On July 1, 2019, President Trump signed the Taxpayer First Act of 2019, Pub. L. No. 116-25, codified at 26 U.S.C. § 7623(d). This new law provides robust protections for employees who report or oppose federal tax fraud, and it provides a shield for whistleblowers who report tax fraud under the IRS Whistleblower Rewards Program found at 26 U.S.C. § 7623.
In addition to protections for employees who report tax fraud to the IRS, Secretary of the Treasury, Treasury Inspector General for Tax Administration (TIGTA), the Comptroller General of the United States, the Department of Justice, or Congress, the new Taxpayer First Act also protects internal disclosures. To be protected, the internal disclosure must be to a person with supervisory authority over the employee, or any other person working for the employer who has the authority to investigate, discover, or terminate the suspected misconduct.
The Taxpayer First Act applies a reasonable belief standard – if an employee makes an incorrect disclosure about something that is not tax fraud, but that the employee was reasonable in their belief that the situation was a violation of internal revenue laws, the employee is still protected. Common schemes reported by whistleblowers include under-reporting income and over-reporting the value of deductions, as well as more complex schemes.
In addition to protecting employees who blow the whistle on tax fraud, the new law also protects individuals who participate in any administrative or judicial action taken by the IRS relating to an alleged underpayment of tax. This includes witnesses who testify, provide evidence, or otherwise assist in any enforcement action or investigation.
The Taxpayer First Act is enforced by the Department of Labor’s Occupational Safety and Health Administration (OSHA). Whistleblowers must file a complaint with OSHA within 180 days of the most recent adverse action that they allege their employer took against them. OSHA will then follow the familiar procedures from Wendell H. Ford Aviation Investment and Reform Act for the 21st Century (AIR21), 49 U.S.C. § 42121(b). Upon receipt of a complaint of retaliation, OSHA will assign an investigator who will notify the employer of the allocations against it, and afford both parties the opportunity to respond and provide additional briefings.
At the conclusion of OSHA’s investigation the Secretary of Labor will publish findings. If the Secretary concludes that there is a reasonable cause to believe that the employer violated the Taxpayer First Act, the Secretary shall issue a preliminary order providing relief to the whistleblower.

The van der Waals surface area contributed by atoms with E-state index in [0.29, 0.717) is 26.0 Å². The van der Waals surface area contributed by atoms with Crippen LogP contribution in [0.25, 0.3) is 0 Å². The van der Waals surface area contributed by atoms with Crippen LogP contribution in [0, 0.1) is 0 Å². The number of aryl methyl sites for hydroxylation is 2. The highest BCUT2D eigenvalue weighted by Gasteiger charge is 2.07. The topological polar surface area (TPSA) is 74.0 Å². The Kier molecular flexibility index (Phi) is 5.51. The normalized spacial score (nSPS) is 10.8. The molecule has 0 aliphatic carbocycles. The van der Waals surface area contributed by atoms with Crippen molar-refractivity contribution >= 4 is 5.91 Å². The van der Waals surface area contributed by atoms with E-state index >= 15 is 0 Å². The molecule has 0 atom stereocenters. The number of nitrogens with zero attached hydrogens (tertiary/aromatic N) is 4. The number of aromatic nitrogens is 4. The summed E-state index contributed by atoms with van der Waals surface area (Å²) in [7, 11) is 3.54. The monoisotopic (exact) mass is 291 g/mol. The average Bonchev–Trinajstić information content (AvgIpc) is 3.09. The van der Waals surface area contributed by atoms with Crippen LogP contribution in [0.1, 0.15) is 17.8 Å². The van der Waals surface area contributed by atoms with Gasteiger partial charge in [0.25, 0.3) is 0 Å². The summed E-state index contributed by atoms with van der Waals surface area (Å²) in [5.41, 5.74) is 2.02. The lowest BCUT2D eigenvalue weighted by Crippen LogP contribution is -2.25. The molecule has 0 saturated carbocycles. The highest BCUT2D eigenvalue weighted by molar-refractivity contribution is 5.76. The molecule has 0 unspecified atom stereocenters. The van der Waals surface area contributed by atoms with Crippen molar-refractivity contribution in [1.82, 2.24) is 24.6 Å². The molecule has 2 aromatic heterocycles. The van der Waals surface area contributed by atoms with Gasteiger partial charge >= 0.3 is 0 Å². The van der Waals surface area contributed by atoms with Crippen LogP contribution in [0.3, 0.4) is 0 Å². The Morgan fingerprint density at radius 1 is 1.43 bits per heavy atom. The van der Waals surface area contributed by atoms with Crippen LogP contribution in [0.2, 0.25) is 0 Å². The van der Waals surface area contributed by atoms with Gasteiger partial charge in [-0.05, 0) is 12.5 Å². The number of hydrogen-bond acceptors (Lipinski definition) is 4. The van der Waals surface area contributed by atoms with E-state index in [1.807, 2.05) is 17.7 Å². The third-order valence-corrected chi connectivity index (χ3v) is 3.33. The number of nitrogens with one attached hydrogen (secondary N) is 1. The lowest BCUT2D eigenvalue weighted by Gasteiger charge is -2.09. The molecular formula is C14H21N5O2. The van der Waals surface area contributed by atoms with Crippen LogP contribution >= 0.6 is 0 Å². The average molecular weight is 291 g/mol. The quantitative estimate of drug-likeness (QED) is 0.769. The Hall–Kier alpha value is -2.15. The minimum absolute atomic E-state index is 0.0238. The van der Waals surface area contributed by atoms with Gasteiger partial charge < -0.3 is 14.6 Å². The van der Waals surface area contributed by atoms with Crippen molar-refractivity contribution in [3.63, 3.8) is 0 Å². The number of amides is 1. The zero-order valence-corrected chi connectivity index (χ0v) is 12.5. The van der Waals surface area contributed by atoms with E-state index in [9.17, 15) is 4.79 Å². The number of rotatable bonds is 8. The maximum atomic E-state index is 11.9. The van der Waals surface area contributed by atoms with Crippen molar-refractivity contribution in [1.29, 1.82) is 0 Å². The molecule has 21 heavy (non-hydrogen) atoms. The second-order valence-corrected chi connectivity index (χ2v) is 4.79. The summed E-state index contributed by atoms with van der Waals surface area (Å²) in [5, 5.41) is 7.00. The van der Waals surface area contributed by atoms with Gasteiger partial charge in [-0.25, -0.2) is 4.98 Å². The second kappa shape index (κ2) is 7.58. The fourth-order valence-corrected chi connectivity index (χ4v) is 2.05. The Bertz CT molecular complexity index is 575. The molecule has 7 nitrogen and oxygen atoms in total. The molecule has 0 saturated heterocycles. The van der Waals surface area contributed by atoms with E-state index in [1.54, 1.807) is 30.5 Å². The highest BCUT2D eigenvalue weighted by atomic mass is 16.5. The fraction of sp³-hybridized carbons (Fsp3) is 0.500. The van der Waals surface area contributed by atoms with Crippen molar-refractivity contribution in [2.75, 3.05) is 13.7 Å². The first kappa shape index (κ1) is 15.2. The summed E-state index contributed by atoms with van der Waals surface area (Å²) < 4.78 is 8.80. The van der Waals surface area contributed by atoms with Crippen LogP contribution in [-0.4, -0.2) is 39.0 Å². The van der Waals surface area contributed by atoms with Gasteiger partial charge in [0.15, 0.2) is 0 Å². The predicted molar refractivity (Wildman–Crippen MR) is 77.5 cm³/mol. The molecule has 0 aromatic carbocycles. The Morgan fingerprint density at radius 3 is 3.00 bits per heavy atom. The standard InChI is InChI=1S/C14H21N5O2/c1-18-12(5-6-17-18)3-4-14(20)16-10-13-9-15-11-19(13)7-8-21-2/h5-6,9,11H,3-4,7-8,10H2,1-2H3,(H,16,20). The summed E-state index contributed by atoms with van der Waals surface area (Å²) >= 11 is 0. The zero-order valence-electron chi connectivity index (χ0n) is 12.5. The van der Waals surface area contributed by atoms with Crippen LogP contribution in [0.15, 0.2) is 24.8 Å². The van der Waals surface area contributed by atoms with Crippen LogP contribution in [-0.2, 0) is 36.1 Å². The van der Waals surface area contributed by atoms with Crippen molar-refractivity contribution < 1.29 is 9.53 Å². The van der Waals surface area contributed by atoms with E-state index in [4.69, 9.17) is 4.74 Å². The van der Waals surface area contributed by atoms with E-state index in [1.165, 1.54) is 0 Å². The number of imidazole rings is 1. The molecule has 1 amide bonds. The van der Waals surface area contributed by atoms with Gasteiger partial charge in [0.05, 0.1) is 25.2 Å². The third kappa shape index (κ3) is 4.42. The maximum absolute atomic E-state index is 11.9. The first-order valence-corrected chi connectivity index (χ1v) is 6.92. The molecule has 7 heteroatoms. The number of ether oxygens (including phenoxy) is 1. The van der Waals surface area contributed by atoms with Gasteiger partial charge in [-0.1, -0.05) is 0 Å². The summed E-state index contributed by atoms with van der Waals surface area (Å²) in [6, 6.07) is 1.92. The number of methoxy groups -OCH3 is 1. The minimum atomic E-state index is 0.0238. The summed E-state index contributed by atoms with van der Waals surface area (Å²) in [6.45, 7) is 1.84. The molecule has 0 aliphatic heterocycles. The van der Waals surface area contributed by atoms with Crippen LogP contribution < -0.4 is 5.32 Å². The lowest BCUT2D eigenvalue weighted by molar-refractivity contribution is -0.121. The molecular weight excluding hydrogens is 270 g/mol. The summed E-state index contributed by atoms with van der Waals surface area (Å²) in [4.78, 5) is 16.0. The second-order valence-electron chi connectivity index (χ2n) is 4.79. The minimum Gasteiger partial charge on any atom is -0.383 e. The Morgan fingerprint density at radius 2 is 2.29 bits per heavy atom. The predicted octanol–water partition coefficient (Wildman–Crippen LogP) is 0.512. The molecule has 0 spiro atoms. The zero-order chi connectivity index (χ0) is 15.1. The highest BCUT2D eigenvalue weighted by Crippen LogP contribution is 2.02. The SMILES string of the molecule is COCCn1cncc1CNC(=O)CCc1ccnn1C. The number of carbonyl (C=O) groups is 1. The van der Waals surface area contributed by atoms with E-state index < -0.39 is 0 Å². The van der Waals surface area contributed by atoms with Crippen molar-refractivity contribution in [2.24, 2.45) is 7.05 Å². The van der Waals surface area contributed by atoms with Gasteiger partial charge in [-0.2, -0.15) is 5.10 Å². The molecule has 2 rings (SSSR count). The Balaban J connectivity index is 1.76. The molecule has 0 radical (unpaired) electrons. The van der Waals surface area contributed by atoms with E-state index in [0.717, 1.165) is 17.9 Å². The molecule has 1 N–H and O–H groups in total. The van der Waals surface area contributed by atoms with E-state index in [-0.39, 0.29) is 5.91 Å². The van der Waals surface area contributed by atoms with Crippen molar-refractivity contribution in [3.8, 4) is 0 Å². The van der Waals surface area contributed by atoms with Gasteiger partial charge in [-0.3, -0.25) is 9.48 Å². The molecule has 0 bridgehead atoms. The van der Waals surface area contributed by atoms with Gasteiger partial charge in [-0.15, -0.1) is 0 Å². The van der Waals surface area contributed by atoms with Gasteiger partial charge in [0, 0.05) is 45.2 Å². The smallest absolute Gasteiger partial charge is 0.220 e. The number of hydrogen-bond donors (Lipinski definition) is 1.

Remedies available under the Taxpayer First Act are intended to make whistleblowers whole. Specific remedies identified by statute include reinstatement, double back pay with interest and compensation for “special damages” including attorney’s fees. In the past, the Department of Labor and courts have awarded damages for harm to reputation, emotional, mental or physical distress and anxiety, and even the impact on a whistleblower’s credit score caused by unemployment. After receipt of the Secretary’s findings and preliminary order, the parties have 30 days object to the Secretary’s findings and seek a hearing before the Department of Labor’s Office of Administrative Law Judges.
A Jury Trial
The Taxpayer First Act also includes the important right to seek justice in federal court. If the Department of Labor has not issued a final decision within 180 days of the filing of the complaint, a whistleblower can seek a jury trial in federal district court.
We Can Help
Our attorneys have experience representing whistleblowers at all levels, from the initial complaint with OSHA up through the administrative process, and in federal court. We have also represented whistleblowers making disclosures for rewards under the IRS Whistleblower Rewards Program. And, unlike many whistleblower attorneys, we have even fought the IRS itself in federal Tax Court to ensure that our whistleblower clients receive the maximum award available to them.